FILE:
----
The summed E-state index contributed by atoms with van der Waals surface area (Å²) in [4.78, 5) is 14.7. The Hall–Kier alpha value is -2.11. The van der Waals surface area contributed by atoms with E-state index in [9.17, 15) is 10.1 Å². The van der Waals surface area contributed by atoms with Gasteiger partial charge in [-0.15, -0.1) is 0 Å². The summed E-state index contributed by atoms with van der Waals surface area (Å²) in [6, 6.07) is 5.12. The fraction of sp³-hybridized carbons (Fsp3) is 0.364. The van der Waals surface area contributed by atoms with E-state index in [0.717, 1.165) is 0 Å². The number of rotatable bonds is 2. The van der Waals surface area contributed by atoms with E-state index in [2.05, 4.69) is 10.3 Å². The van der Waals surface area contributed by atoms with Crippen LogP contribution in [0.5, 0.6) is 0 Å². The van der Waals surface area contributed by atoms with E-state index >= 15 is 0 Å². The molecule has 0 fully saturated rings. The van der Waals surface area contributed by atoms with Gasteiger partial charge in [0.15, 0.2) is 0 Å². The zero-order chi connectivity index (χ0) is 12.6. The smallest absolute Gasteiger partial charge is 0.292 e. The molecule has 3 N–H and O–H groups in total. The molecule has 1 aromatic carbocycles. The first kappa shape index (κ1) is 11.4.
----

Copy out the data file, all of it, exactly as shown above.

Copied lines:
The summed E-state index contributed by atoms with van der Waals surface area (Å²) in [4.78, 5) is 14.7. The Hall–Kier alpha value is -2.11. The van der Waals surface area contributed by atoms with E-state index in [9.17, 15) is 10.1 Å². The van der Waals surface area contributed by atoms with Gasteiger partial charge in [-0.15, -0.1) is 0 Å². The summed E-state index contributed by atoms with van der Waals surface area (Å²) in [6, 6.07) is 5.12. The fraction of sp³-hybridized carbons (Fsp3) is 0.364. The van der Waals surface area contributed by atoms with E-state index in [0.717, 1.165) is 0 Å². The number of rotatable bonds is 2. The van der Waals surface area contributed by atoms with E-state index in [2.05, 4.69) is 10.3 Å². The van der Waals surface area contributed by atoms with Crippen LogP contribution in [0.5, 0.6) is 0 Å². The van der Waals surface area contributed by atoms with E-state index >= 15 is 0 Å². The molecule has 0 fully saturated rings. The van der Waals surface area contributed by atoms with Gasteiger partial charge in [0.15, 0.2) is 0 Å². The zero-order chi connectivity index (χ0) is 12.6. The smallest absolute Gasteiger partial charge is 0.292 e. The molecule has 3 N–H and O–H groups in total. The molecule has 1 aromatic carbocycles. The first kappa shape index (κ1) is 11.4.